Nassau, Bahamas was our next port adventure day, and honestly, I wasn’t even going to care if we didn’t get off the ship. I’d been to Nassau many years back, and really didn’t feel too strongly about needing to see it again. We had tickets to meet Anna & Elsa (these are free but they take reservations to make lines manageable) onboard and were kind of okay with doing nothing. However, we did decide to grab breakfast and meet up with some of the new friends who were dinner tablemates with us. So ashore we went. Our group took a little walking tour to see the Queen’s Staircase and Fort Fincastle before heading through town. We walked near the Pirate Museum, so I could scope it out as a possibility if we ever do a family trip. However, I wasn’t going to take a full tour this trip because I’m pretty sure it will be a one and done.
Our main reason for getting off the ship was to head to the John Watling’s Distillery, and take a tour to see them bottling rum. Oh, and try some…and buy some. We were welcomed with a fresh (complimentary) pina colada and it was hands down the smoothest and most delicious pina colada I’ve ever tasted. I love me some rum mixed with Dole Whip, but if that colada was offered anywhere I’d order it every time. We apparently arrived just as a tour started. The whole tour was like…7 minutes long. I was silently laughing about that being “it,” but we did see some guys hand-labeling the bottles and checked out one room – that is the entire tour. It ended in the bar and gift shop. Most of the group ordered a wonderful looking beverage. I personally only carried $20 cash, and wasn’t spending it at the bar since I knew I’d need to buy some sort of nonsense that said “Bahamas” on it for my kids. Also, it was hot as hell and I was the “designated walker” to get the group back to the ship. *Editor’s Note: “Designated Walker” is a smart-play here. Don’t be that dumbass that misses departure time thinking the ship will wait for you – they won’t.* The four of us hung out in the bar for almost an hour enjoying the A/C and the free wi-fi, then realized none of us had eaten in a lot of hours. So, we made our way back down towards the dock area and stopped at a few souvenir shops and the straw market. I was able to get 5 carved marble turtles for my $20, which I’m sure was still a swindling but since the man told me he usually charged $12 apiece, I was fine with 5/$20. Done and done, get me back to my ship! The rum that was purchased was checked-in and stored until we disembarked in Miami, and that process took like 3 minutes.
Next, I guess we ate something, and I’m positive that we drank plenty. We then got ready for Pirate Night! I met a few more characters to sign planks (this went over very well with the pirates, as they weren’t walking the plank, just signing it), including Captain Hook and Mr. Smee, Pirates Chip & Dale, and Captain Jack Sparrow. I gave one of the Entertainment team handlers a Cast Member appreciation token that my family takes on trips to recognize incredible Cast Members. It’s a key with a Mickey head on it, and it opens bottles. It typically goes over quite well. This Cast Member had remembered us every single time he saw us and just really worked to make sure each guest had an amazing interaction.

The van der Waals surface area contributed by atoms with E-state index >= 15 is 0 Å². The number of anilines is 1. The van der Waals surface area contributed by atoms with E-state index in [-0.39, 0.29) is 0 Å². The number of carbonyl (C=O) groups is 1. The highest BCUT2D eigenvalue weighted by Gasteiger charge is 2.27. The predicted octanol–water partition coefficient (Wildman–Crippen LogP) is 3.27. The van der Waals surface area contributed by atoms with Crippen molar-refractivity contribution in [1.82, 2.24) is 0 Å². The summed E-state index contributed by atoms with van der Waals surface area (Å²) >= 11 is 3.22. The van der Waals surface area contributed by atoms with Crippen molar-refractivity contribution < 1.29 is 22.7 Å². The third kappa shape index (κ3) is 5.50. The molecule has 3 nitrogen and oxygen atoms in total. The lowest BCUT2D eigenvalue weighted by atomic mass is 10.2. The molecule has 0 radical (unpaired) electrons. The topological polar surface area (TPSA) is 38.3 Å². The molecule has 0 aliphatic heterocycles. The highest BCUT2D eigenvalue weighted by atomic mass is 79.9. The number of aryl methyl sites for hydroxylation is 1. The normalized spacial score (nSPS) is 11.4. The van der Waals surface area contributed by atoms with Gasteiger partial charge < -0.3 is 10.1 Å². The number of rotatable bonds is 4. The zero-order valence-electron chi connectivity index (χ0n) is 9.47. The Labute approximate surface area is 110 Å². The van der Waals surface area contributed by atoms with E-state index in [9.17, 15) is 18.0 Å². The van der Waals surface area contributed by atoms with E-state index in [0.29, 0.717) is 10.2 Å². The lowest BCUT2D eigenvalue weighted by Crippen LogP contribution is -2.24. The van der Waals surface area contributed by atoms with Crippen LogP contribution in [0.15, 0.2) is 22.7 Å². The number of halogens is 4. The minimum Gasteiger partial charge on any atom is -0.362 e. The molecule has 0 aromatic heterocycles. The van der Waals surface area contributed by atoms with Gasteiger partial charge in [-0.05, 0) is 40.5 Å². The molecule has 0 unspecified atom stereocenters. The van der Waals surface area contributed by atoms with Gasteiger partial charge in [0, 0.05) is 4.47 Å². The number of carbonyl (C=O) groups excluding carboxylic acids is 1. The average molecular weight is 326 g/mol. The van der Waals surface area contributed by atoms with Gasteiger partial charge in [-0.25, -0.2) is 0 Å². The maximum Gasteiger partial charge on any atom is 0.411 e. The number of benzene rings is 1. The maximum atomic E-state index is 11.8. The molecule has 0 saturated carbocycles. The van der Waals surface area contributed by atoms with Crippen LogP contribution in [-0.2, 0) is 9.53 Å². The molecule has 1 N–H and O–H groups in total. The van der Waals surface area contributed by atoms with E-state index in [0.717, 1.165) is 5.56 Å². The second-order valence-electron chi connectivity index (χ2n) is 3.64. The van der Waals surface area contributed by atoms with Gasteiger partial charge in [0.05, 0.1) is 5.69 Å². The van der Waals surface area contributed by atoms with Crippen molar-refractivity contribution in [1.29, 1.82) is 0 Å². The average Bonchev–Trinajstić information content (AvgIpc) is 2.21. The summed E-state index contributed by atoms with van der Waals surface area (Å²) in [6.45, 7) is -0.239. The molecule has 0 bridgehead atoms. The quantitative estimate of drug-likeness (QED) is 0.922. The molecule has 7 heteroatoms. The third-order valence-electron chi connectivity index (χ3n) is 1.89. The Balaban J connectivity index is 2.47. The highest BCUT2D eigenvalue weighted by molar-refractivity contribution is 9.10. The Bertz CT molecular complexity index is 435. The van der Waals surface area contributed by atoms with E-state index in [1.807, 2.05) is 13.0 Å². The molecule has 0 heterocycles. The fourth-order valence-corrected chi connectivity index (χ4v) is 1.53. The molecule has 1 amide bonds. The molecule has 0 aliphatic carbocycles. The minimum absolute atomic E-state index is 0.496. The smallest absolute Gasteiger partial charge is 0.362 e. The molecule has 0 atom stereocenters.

One other thing I did was I stopped by the desk where I could book a future cruise or a placeholder, so that I could save 10% on another trip. Essentially, if you book this while still onboard, you can gain a significant savings on a future cruise. Guests have a few options. If you know what sailing you would like (within 2 years), you can reserve one or two staterooms on that cruise, and your price is 10% less. Additionally, each stateroom receives a $100 onboard credit on that future cruise. I wasn’t positive when we’d be able to cruise again, so I looked into reserving a placeholder. This means that you put down the deposit (around $250/stateroom) and receive a reservation number to be used within two years of the booking date. Plans can change, and if you want to change your dates or use your placeholder, call the Disney Cruise Line and your 10% savings rolls forward to that next date, as does your onboard credit. The future cruise must be before the 2 year mark of your original date of booking. With 5 kids, we’d need 2 staterooms. So the amount of savings we’d get was actually a little more than the deposits, which also come off the total. If I had to cancel, I’d get all the deposit money back anyway, so I went ahead and booked. I’ve already adjusted a cruise to another date before and it was super simple. With Star Wars Galaxy’s Edge opening really soon at Walt Disney World and Disneyland, we had already decided it will be a couple of years before a family trip to the Disney Parks. So a Disney cruise is more likely to happen.
By this point in the cruise, we had wised up and started putting our beer in coffee cups with lids so we could carry them around and not have glass on the deck. This was nice to have in the theater and the lounges so we weren’t spending more on alcohol. After our pirate-themed dinner, we headed up to watch the fireworks and the pirate show. PRO TIP: Head to the starboard side on deck 10 for great fireworks viewing. It was a fun stage show, lots of music, dancing, complete with kids who had rehearsed a few routines with the kids club counselors. There is a late night buffet following the fireworks, but we were done eating since tomorrow’s “at sea” day also held plans for us to have a brunch at Palo, the no-children-allowed restaurant.
Check Back tomorrow for Day 4